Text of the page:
In the latest installment of his column "Future Shock", Kevin Goldstein highlights the Mets' Philip Humber:
While Pelfrey and Alay Soler have graduated to the majors after beginning the year at St. Lucie, righthander Philip Humber has returned from Tommy John surgery and earned some rave reviews. "He has two big power pitches with the fastball, which is 90-94 mph, and that curve which is just a hammer and a real out pitch," said one National League scout about the third overall pick in the 2004 draft. "He also has a power changeup--and I love those--it's not a touch/feel pitch; its velocity is in the 80s so it gets there with some speed and just bottoms out." Having just returned after missing nearly a year, Humber still struggles with his location, but the scout didn't see it as a long-term concern. "It's really going to depend on command and control with him," the scout added. "It has to improve, but that's always an issue for guys coming back from TJs--there's no reason it shouldn't improve."
Humber, who is currently with St. Lucie, had another great start today, going five strong innings while allowing four hits and no walks and striking out nine.
Over at THT, John Walsh breaks down the Mets' first-half report card.
Well, I think the performance by the offense is 100% legit. Carlos Beltran is simply doing what he has done in the past. If anything, his 2005 was fluky (bad), not his 2006. As for the Mets' other slugger, it seems to me that David Wright is just living up to his rather lofty expectations. I don't see either one regressing significantly in the second half. I also happen to think that Jose Reyes' recent improvements are going to stick, for the most part. I don't know that he's a true .300 hitter, but the increased walk rate and power (his ISO is up to to .181 from .114 last year) are most likely real gains. Of course, Wright and Reyes are both still very young and can be expected to improve significantly over the next few years.For reference, you can go back and read John's Mets Preview from March.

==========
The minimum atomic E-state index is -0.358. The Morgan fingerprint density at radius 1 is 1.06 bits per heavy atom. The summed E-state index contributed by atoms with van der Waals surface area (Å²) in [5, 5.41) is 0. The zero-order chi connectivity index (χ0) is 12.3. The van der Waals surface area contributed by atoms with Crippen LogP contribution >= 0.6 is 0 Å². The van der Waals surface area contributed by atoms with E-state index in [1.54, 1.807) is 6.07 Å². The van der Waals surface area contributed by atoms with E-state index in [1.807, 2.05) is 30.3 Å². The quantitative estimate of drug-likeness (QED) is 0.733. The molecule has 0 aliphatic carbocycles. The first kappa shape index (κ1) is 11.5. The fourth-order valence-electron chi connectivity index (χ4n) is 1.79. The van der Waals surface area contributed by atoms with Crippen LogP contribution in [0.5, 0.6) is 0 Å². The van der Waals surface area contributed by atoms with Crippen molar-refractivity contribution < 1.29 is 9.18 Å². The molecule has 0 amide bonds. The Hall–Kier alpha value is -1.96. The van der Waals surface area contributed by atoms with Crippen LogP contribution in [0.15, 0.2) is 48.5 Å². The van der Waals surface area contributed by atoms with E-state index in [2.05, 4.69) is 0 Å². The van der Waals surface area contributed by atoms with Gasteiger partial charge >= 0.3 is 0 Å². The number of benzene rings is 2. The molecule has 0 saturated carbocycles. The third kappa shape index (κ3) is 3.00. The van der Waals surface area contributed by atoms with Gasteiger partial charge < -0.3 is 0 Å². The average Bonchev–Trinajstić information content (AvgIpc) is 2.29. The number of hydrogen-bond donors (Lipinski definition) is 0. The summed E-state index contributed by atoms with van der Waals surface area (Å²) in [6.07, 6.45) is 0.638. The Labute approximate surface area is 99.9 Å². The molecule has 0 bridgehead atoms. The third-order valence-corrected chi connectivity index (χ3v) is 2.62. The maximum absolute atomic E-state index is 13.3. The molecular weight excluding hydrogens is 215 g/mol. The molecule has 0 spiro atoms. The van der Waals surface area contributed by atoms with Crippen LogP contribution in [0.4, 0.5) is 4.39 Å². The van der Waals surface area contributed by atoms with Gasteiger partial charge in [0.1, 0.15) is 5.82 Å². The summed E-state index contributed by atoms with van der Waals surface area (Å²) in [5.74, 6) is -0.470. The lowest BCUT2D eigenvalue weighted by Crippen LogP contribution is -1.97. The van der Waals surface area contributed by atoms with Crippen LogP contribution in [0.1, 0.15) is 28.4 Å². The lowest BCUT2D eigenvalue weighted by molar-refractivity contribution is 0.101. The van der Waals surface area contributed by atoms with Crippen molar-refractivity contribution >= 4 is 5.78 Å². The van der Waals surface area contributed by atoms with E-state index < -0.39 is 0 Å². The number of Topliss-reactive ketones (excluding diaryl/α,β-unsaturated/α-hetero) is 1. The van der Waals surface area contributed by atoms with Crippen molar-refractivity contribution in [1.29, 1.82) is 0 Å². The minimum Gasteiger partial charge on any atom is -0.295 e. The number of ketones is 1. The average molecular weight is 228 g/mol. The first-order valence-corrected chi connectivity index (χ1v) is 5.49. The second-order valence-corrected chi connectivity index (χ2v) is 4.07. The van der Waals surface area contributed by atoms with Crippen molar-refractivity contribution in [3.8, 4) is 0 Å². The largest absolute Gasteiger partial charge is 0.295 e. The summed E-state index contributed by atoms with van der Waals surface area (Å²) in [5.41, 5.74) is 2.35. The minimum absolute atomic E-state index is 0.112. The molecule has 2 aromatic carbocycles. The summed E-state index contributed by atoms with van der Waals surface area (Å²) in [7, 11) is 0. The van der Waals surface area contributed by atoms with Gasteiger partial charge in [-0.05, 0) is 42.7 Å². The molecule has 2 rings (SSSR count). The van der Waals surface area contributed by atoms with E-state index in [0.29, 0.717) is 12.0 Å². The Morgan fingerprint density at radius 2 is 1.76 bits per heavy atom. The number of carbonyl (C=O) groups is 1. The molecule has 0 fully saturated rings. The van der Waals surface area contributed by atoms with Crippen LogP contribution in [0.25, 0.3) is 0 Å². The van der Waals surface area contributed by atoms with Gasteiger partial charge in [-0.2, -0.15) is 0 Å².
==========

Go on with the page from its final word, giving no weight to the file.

Source = Hardball Times.
And finally, Jeff Passan has a great writeup of the Mets' team attitude and Carlos Beltran in particular:
Perhaps those who don't scrutinize every step of third baseman David Wright, not a New York creation by any stretch, or shortstop Jose Reyes, Wright's likeness in age at 23 and superior in pure excitement, have noticed that Beltran these days sports a goatee. There had to be a reason, as there always is with Beltran's idiosyncrasies, like his insistence upon his wife, Jessica, cooking ham-and-cheese sandwiches for breakfast during the 2004 playoff run with Houston in which Beltran smacked eight home runs and solidified his standing among the game's elite.Source = Yahoo! Sports